When 999 calls are made from landlines, information about where you’re calling from will be automatically available to the call handlers to help them to help you.

Knives Cost Lives

Lancashire Police are supporting a week of action aimed at reducing knife crime. You may have heard lots from friends, and on social media about knives and knife crime across the country. There have been some high profile cases and lots on the news including the recent incident at Runshaw College.
Operation Sceptre, which runs from March 11th to 15th, is a national campaign targeting knife crime and those who carry knives.While Lancashire is not experiencing the same tragic levels of knife crime seen in other parts of the country, we are keen to stress that any incident involving a knife could have deadly consequences and destroy lives. While there is a focus on activity during this week, our commitment to taking knives off the streets will continue longer term and involve schools and colleges, health services and trading standards.
Knife bins are being used at police stations in Blackpool, Burnley, Preston, Morecambe, Fleetwood, Greenbank Blackburn, Chorley and Nelson, during the surrender where people can hand in any knives. There are also two permanent bins at Tanhouse and Digmoor Community Centres in Skelmersdale. Knives need to be safely wrapped in tape and newspaper before putting in the bins. If you have a knife and want to get rid of it please take this opportunity to dispose of it anonymously and safely.
Chief Supt Neil Ashton, joint Head of Crime at Lancashire Constabulary, said: “Too many families have been affected by knife crime and just one person being stabbed is one too many. The consequences of carrying and using a knife is devastating and potentially life-threatening.
“We would encourage anyone with information about knife crime in the area to contact police or independent charity Crimestoppers on 0800 555 111 anonymously.”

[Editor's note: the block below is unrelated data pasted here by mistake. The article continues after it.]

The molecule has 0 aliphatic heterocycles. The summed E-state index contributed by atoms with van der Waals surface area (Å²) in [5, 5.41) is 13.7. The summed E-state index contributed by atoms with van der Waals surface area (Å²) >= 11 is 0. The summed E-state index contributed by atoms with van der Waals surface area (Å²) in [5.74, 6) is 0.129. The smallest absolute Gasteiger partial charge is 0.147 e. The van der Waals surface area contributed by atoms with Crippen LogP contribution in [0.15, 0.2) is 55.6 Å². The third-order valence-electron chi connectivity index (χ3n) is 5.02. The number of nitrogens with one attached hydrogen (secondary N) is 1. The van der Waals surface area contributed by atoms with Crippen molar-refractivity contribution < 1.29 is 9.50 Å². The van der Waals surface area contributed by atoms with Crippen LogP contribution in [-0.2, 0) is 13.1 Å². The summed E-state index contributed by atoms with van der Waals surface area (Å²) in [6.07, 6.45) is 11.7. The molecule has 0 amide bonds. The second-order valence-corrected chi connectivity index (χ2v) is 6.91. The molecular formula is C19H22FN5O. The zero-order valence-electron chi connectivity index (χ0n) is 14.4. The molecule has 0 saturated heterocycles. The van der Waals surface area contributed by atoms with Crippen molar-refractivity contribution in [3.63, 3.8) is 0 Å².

Find out about Section 60 stop and searches here
There’s lots more on knife crime on Fearless – Crimestoppers young people’s website.

Forensic Science for the Future

Lancashire Forensic Science Academy is the first collaboration of its kind to be based within a constabulary headquarters. The combination of police forensic expertise and academic excellence within purpose built facilities is designed to create an optimum environment for training and professional development.

Forensics for the future

 

Communities Defeat Terrorism

If you’ve seen or heard something that could suggest a terrorist threat to the UK do not ignore it, report it.

You can help the police tackle terrorism and save lives by reporting suspicious behaviour and activity. If you see or hear something unusual or suspicious trust your instincts and ACT by reporting it, in confidence, at gov.uk/ACT.

Any piece of information could be important, it is better to be safe and report. Your actions could save lives.

Grant is named Young Citizen of the Year

A Skelmersdale teenager has been named as the High Sheriff of Lancashire’s Young Citizen of the Year 2017.

Grant Walker, 18, topped a list of more than 65 young and inspiring people from across the county who have made a real difference in their community.